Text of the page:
Neuroimage 2018 12 6;183:872-883. Epub 2018 Sep 6.
Department of Bioengineering, School of Engineering and Applied Sciences, University of Pennsylvania, Philadelphia, PA, USA; Department of Physics & Astronomy, College of Arts and Sciences, University of Pennsylvania, Philadelphia, PA, USA; Department of Electrical & Systems Engineering, School of Engineering and Applied Sciences, University of Pennsylvania, Philadelphia, PA, USA; Department of Neurology, Perelman School of Medicine, University of Pennsylvania, Philadelphia, PA, USA.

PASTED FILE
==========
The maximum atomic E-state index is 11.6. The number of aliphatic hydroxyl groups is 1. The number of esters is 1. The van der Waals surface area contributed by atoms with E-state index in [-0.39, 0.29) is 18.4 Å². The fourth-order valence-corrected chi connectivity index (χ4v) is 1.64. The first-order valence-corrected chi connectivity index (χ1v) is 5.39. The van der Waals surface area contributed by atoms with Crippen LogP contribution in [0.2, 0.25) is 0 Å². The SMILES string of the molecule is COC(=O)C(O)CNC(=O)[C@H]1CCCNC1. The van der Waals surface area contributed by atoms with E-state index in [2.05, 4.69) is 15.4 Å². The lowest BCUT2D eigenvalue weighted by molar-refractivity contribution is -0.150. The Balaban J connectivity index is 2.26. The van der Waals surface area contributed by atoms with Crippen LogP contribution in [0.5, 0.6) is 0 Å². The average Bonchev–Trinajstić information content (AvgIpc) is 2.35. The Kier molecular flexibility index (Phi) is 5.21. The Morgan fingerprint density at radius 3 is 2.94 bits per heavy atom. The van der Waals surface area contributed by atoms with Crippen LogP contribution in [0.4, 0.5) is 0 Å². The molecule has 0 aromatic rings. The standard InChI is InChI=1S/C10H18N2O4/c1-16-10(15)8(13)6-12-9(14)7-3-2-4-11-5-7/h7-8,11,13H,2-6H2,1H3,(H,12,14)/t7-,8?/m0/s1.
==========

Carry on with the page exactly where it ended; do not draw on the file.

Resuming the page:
As the field of neuroimaging grows, it can be difficult for scientists within the field to gain and maintain a detailed understanding of its ever-changing landscape. While collaboration and citation networks highlight important contributions within the field, the roles of and relations among specific areas of study can remain quite opaque. Here, we apply techniques from network science to map the landscape of neuroimaging research documented in the journal NeuroImage over the past decade. We create a network in which nodes represent research topics, and edges give the degree to which these topics tend to be covered in tandem. The network displays small-world architecture, with communities characterized by common imaging modalities and medical applications, and with hubs that integrate these distinct subfields. Using node-level analysis, we quantify the structural roles of individual topics within the neuroimaging landscape, and find high levels of clustering within the structural MRI subfield as well as increasing participation among topics related to psychiatry. The overall prevalence of a topic is unrelated to the prevalence of its neighbors, but the degree to which a topic becomes more or less popular over time is strongly related to changes in the prevalence of its neighbors. Finally, we incorporate data from PNAS to investigate whether it serves as a trend-setter for topics' use within NeuroImage. We find that popularity trends are correlated across the two journals, and that changes in popularity tend to occur earlier within PNAS among growing topics. Broadly, this work presents a cohesive model for understanding the emergent relationships and dynamics of research topics within NeuroImage.